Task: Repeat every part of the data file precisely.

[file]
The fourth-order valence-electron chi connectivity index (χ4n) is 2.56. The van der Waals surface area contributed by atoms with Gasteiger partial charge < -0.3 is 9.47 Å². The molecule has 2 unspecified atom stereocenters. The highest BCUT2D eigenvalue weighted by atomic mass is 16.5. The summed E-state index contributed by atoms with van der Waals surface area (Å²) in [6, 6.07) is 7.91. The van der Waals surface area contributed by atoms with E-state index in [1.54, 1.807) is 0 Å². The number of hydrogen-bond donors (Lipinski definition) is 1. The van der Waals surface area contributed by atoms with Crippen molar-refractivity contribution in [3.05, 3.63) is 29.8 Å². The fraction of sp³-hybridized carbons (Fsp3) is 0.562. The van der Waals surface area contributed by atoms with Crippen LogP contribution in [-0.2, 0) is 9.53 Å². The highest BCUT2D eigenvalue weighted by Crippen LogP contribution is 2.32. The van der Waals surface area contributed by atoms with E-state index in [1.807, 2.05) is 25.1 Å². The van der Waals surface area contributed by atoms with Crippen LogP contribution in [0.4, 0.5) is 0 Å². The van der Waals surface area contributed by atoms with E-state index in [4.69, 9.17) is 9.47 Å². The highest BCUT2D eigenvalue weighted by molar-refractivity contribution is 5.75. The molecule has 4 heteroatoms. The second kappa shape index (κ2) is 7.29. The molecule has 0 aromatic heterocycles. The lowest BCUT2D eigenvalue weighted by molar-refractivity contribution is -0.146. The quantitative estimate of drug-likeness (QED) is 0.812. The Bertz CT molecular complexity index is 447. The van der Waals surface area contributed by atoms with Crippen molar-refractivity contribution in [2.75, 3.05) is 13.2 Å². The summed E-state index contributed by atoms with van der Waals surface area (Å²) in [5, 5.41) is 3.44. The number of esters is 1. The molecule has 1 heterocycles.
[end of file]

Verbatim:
The fourth-order valence-electron chi connectivity index (χ4n) is 2.56. The van der Waals surface area contributed by atoms with Gasteiger partial charge < -0.3 is 9.47 Å². The molecule has 2 unspecified atom stereocenters. The highest BCUT2D eigenvalue weighted by atomic mass is 16.5. The summed E-state index contributed by atoms with van der Waals surface area (Å²) in [6, 6.07) is 7.91. The van der Waals surface area contributed by atoms with E-state index in [1.54, 1.807) is 0 Å². The number of hydrogen-bond donors (Lipinski definition) is 1. The van der Waals surface area contributed by atoms with Crippen molar-refractivity contribution in [3.05, 3.63) is 29.8 Å². The fraction of sp³-hybridized carbons (Fsp3) is 0.562. The van der Waals surface area contributed by atoms with Crippen LogP contribution in [-0.2, 0) is 9.53 Å². The highest BCUT2D eigenvalue weighted by Crippen LogP contribution is 2.32. The van der Waals surface area contributed by atoms with E-state index in [1.807, 2.05) is 25.1 Å². The van der Waals surface area contributed by atoms with Crippen LogP contribution in [0.4, 0.5) is 0 Å². The van der Waals surface area contributed by atoms with E-state index in [4.69, 9.17) is 9.47 Å². The highest BCUT2D eigenvalue weighted by molar-refractivity contribution is 5.75. The molecule has 4 heteroatoms. The second kappa shape index (κ2) is 7.29. The molecule has 0 aromatic heterocycles. The lowest BCUT2D eigenvalue weighted by molar-refractivity contribution is -0.146. The quantitative estimate of drug-likeness (QED) is 0.812. The Bertz CT molecular complexity index is 447. The van der Waals surface area contributed by atoms with Crippen molar-refractivity contribution in [2.75, 3.05) is 13.2 Å². The summed E-state index contributed by atoms with van der Waals surface area (Å²) in [5, 5.41) is 3.44. The number of esters is 1. The molecule has 1 heterocycles.